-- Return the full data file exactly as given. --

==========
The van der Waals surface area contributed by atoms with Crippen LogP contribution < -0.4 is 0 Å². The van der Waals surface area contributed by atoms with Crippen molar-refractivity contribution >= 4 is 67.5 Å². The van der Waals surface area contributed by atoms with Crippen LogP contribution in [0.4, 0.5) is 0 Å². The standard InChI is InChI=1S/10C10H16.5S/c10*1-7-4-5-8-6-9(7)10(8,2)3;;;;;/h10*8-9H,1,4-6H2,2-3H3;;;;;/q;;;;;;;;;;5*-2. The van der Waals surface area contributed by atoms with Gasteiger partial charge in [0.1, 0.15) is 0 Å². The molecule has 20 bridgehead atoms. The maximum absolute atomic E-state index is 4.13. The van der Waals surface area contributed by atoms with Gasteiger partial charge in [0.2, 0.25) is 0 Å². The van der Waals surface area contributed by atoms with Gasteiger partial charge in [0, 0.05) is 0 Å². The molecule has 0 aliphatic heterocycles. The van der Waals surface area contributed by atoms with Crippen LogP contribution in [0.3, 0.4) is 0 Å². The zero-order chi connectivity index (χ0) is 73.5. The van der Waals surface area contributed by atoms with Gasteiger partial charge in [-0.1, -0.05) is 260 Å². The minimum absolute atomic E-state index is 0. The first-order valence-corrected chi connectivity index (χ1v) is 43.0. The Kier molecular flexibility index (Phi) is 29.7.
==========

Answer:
The van der Waals surface area contributed by atoms with Crippen LogP contribution < -0.4 is 0 Å². The van der Waals surface area contributed by atoms with Crippen molar-refractivity contribution >= 4 is 67.5 Å². The van der Waals surface area contributed by atoms with Crippen LogP contribution in [0.4, 0.5) is 0 Å². The standard InChI is InChI=1S/10C10H16.5S/c10*1-7-4-5-8-6-9(7)10(8,2)3;;;;;/h10*8-9H,1,4-6H2,2-3H3;;;;;/q;;;;;;;;;;5*-2. The van der Waals surface area contributed by atoms with Gasteiger partial charge in [0.1, 0.15) is 0 Å². The molecule has 20 bridgehead atoms. The maximum absolute atomic E-state index is 4.13. The van der Waals surface area contributed by atoms with Gasteiger partial charge in [0.2, 0.25) is 0 Å². The van der Waals surface area contributed by atoms with Gasteiger partial charge in [0, 0.05) is 0 Å². The molecule has 0 aliphatic heterocycles. The van der Waals surface area contributed by atoms with Crippen LogP contribution in [0.3, 0.4) is 0 Å². The zero-order chi connectivity index (χ0) is 73.5. The van der Waals surface area contributed by atoms with Gasteiger partial charge in [-0.1, -0.05) is 260 Å². The minimum absolute atomic E-state index is 0. The first-order valence-corrected chi connectivity index (χ1v) is 43.0. The Kier molecular flexibility index (Phi) is 29.7.